Searching over 5,500,000 cases.


searching
Buy This Entire Record For $7.95

Download the entire decision to receive the complete text, official citation,
docket number, dissents and concurrences, and footnotes for this case.

Learn more about what you receive with purchase of this case.

Mason v. Lafler

March 25, 2010

DERRICK W. MASON, PETITIONER,
v.
BLAINE LAFLER, RESPONDENT.



The opinion of the court was delivered by: Honorable David M. Lawson

ORDER GRANTING THE PETITIONER'S APPLICATION TO PROCEED IN FORMA PAUPERIS AND DENYING CERTIFICATE OF APPEALABILITY

The petitioner, Derrick W. Mason, filed a pro se petition for a writ of habeas corpus pursuant to 28 U.S.C. § 2254, alleging that he is incarcerated by the Michigan Department of Corrections in violation of the Constitution of the United States. The Court denied Mr. Mason's petition on February 22, 2010, and the petitioner filed a notice of appeal. The matter is now before the Court on the petitioner-appellant's motion for a certificate of appealability.

A certificate of appealability may issue "only if the applicant has made a substantial showing of the denial of a constitutional right." 28 U.S.C. § 2253(c)(2). Courts must either issue a certificate of appealability indicating which issues satisfy the required showing or provide reasons why such a certificate should not issue. 28 U.S.C. § 2253(c)(3); Fed. R. App. P. 22(b); In re Certificates of Appealability, 106 F.3d 1306, 1307 (6th Cir. 1997). To receive a certificate of appealability, "a petitioner must show that reasonable jurists could debate whether (or, for that matter, agree that) the petition should have been resolved in a different manner or that the issues presented were adequate to deserve encouragement to proceed further." Miller-El v. Cockrell, 537 U.S. 322, 336 (2003) (internal quotes and citations omitted).

The petitioner filed his petition for a writ of habeas corpus arguing that there was insufficient evidence to convict him of first-degree premeditated murder and that the trial court deprived him of due process by refusing to instruct the jury on the offense of voluntary manslaughter. The Court rejected the petitioner's claims on the merits. The Court now finds that reasonable jurists could not debate that this Court correctly dismissed both of the petitioner's claims. Therefore, the Court will deny the petitioner a certificate of appealability.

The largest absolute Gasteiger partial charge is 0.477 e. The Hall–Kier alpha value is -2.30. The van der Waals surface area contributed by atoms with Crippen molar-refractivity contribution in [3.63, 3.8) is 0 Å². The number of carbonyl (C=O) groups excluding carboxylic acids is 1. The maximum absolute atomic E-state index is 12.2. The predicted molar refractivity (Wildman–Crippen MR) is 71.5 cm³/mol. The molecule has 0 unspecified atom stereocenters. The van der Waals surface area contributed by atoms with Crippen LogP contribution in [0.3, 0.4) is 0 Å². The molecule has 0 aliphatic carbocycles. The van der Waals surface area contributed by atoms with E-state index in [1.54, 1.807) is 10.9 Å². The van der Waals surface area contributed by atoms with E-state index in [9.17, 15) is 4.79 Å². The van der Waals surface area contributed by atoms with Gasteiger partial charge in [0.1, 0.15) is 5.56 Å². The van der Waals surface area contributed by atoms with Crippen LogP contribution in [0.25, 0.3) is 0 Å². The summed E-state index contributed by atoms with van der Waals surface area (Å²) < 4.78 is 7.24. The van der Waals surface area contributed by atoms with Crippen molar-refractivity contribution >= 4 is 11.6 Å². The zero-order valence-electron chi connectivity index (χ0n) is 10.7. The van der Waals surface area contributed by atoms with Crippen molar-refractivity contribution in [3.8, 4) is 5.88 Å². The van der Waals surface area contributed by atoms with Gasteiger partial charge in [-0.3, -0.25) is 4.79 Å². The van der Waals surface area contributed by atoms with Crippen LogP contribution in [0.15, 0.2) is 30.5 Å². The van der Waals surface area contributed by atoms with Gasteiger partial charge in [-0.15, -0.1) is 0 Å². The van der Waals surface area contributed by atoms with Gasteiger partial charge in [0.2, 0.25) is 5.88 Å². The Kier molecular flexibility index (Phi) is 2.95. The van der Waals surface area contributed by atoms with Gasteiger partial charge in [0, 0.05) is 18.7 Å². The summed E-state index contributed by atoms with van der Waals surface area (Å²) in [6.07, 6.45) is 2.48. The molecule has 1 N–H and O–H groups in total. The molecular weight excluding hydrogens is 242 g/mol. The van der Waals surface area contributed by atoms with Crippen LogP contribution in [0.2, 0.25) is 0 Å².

The petitioner also filed an application to proceed in forma pauperis on appeal. The docket indicates that the petitioner paid the $5 filing fee when he filed his petition in this Court. See 28 U.S.C. § 1914. Therefore, the petitioner is not automatically authorized to appeal in forma pauperis under Federal Rule of Appellate Procedure 24(a)(3) and must show that he qualifies for such status. Because the "good faith" requirement of 28 U.S.C. § 1915(a)(3) does not apply to habeas petitions, Kincade v. Sparkman, 117 F.3d 949, 951-52 (6th Cir. 1997), this Court may authorize the prosecution of any appeal without the prepayment of fees by a prisoner who shows that he is unable to pay such fees. 28 U.S.C. § 1915(a)(1); Fed. R. App. P. 24(a)(1). The petitioner has submitted the required information, and the Court finds the defendant qualifies for in forma pauperis status. The petitioner's request will therefore be granted.

Accordingly, it is ORDERED that the petitioner's motion for certificate of appealability [dkt. # 13] is DENIED.

It is further ORDERED that the petitioner's application to proceed in forma pauperis [dkt. # 14] is GRANTED.

DAVID M. LAWSON United States District Judge

20100325

© 1992-2010 VersusLaw ...

Buy This Entire Record For $7.95

Download the entire decision to receive the complete text, official citation,
docket number, dissents and concurrences, and footnotes for this case.

Learn more about what you receive with purchase of this case.